Hacking the Human Factor: The Prevalence Paradox in Cybersecurity is the winner of the 2017 Human Factors Prize. Request a prepress copy here.



I am PI on a 2018 AFOSR YIP grant “Influencing Trust in Cybersecurity by Hacking the Human Factor”.



Dr. Ben D. Sawyer, Scientist at MIT’s AgeLab, is known for investigating successes and failures of attention in human-machine systems. He uses simulation and biosignals to trace the unfolding of human error, and writes about how engineering design can help. His models and algorithms power trustworthy machines that work to keep their human partners attentive and informed. His work has been covered by Forbes, Reuters, Fast Company, and The BBC, and more.

Dr. Sawyer holds a PhD in Applied Experimental and Human Factors Psychology advised by Peter Hancock, as well as an MS in Industrial Engineering advised by Waldemar Karwowski.  He is the recipient of The Human Factors Prize, for Cybersecurity researchThe K.U. Smith Award for Best HF/E Paper, for a groundbreaking experimental evaluation of driving distraction and Google Glass, and a UCF College of Sciences Outstanding Dissertation Award for work investigating the applied psychophysics of warfighters. A two-time Repperger Research Fellow with the Air Force Research Laboratory (AFRL), he performed research with the 711th Human Performance Wing in both their Applied Neuroscience and Battlefield Acoustics (BATMAN group) divisions.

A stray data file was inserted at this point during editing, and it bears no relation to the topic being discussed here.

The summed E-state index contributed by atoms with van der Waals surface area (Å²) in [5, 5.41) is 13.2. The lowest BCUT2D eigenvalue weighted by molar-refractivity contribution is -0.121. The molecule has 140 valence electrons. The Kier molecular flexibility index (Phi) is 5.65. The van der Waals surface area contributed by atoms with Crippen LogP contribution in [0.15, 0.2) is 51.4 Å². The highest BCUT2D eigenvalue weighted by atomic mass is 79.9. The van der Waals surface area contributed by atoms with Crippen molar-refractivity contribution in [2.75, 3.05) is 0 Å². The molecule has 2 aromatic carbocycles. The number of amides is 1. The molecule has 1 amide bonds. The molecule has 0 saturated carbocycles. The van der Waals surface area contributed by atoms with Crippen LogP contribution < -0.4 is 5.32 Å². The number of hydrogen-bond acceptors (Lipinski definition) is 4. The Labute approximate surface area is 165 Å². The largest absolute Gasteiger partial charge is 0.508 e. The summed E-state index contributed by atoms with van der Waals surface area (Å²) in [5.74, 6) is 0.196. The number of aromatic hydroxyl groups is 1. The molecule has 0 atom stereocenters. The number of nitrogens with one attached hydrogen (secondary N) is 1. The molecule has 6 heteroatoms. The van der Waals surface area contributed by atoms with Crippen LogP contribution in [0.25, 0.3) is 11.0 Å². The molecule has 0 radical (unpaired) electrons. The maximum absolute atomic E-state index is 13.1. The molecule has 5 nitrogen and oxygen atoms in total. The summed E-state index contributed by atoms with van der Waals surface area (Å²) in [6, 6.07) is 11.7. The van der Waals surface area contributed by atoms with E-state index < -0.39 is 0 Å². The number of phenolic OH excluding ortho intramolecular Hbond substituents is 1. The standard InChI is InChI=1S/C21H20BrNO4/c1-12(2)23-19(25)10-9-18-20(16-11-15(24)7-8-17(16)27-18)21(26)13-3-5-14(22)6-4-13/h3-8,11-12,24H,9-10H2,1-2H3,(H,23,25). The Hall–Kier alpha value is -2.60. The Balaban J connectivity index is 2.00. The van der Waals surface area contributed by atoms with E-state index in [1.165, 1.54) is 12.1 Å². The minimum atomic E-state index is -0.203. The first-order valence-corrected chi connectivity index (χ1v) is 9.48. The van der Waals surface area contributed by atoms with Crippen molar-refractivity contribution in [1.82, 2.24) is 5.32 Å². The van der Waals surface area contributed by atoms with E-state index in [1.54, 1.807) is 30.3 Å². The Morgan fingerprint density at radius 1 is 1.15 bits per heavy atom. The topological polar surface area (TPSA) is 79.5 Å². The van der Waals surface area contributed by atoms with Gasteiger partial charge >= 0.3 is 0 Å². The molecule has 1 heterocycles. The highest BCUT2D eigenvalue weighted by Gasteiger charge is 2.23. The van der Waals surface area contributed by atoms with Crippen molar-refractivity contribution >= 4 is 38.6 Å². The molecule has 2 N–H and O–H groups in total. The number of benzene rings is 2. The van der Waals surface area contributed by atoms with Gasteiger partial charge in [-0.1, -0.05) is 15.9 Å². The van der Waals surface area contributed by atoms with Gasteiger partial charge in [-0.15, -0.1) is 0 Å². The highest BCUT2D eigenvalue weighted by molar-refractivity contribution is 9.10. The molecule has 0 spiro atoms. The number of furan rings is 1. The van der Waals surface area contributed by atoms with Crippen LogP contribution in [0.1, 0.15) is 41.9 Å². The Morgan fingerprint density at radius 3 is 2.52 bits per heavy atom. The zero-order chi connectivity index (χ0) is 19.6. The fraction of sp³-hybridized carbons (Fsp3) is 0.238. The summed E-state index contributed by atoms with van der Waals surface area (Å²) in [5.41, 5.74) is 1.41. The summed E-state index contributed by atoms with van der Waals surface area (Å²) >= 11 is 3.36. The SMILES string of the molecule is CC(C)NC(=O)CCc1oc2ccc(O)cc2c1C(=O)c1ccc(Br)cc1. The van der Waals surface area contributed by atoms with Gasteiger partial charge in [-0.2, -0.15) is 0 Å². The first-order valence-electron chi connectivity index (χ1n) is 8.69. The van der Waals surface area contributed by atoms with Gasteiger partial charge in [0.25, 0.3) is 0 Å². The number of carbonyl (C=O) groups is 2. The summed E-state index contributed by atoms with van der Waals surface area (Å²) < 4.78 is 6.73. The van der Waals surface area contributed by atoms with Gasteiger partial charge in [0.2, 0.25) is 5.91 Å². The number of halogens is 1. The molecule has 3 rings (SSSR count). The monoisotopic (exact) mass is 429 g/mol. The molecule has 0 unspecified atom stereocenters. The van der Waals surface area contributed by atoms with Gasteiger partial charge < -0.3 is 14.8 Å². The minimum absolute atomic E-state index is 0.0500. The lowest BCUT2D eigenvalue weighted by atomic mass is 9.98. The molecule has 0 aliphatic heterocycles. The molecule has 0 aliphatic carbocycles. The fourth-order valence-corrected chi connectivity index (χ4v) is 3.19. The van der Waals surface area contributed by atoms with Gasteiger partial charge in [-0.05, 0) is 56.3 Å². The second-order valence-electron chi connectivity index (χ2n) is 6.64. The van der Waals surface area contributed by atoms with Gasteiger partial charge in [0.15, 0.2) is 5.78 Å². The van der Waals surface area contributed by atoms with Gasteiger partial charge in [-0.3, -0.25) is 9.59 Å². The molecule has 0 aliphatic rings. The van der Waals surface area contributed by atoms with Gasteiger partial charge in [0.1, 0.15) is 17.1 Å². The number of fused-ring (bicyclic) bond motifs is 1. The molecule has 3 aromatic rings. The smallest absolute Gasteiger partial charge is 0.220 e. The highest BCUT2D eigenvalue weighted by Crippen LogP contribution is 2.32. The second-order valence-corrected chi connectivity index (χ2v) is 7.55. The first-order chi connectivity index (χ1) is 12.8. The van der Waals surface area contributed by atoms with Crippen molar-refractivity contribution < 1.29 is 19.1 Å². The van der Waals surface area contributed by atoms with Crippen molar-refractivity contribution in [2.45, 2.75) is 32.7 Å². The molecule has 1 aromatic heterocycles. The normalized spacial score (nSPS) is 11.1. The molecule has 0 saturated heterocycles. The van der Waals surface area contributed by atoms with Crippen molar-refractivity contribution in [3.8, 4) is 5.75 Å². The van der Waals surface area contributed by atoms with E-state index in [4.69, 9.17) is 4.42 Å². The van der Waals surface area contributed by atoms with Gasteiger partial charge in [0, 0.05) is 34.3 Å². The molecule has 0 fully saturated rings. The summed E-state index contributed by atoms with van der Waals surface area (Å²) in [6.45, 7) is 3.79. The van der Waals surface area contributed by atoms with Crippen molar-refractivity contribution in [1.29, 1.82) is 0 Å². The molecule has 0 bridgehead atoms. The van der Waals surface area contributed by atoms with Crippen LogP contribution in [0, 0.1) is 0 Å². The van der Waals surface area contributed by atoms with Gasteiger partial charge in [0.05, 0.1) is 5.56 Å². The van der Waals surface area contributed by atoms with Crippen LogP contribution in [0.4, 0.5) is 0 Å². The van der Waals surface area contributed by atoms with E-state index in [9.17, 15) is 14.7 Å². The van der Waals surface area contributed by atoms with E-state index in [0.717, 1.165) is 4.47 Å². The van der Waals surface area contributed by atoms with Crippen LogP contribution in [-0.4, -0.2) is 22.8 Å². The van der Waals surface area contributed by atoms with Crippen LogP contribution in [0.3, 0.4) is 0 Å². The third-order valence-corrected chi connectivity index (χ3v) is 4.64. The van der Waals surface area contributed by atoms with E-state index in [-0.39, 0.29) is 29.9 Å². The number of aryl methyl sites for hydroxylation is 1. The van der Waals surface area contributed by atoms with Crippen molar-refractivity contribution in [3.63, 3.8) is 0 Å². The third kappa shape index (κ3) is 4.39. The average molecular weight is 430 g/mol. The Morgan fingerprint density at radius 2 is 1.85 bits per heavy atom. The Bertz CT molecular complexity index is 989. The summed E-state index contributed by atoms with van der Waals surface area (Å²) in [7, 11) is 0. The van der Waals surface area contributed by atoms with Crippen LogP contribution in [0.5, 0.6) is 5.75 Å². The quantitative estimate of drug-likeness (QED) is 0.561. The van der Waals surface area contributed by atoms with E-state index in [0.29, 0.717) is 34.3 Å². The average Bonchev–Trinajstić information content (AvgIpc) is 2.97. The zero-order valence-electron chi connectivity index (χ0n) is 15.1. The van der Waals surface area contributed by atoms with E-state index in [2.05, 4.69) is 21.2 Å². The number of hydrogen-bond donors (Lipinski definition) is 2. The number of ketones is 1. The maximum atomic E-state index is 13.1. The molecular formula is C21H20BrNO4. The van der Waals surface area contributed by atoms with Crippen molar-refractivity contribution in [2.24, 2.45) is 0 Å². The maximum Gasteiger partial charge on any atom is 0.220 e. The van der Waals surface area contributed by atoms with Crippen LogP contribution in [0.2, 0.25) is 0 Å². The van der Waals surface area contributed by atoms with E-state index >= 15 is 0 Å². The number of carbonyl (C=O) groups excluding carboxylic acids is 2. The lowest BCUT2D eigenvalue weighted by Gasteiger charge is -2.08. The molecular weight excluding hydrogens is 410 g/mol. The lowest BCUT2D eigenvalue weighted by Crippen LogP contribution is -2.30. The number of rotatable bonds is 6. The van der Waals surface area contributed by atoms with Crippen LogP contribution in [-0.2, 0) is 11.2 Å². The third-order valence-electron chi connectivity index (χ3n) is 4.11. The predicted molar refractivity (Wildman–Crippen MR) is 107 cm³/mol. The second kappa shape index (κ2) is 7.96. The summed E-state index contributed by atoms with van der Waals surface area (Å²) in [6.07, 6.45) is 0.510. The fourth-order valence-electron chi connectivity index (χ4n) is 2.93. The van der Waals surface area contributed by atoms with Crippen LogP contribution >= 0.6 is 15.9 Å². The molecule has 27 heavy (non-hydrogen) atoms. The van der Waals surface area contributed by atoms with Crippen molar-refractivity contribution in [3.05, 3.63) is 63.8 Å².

In addition to scientific pursuits, Dr. Sawyer provides consulting for industry, and serves as an expert witness in matters of distraction, attention, and human error.

Ben volunteers helping people to learn to repair their own electronics. In his leisure time he enjoys adventure travel with his wife, swimming, sailing the Charles, and building things. He does not enjoy writing about himself in the third person, and will now stop.

If you would like to get in touch, please do so at the email in my CV, available at the top of the page.

If you would like to give me advice, I provide this anonymous feedback form.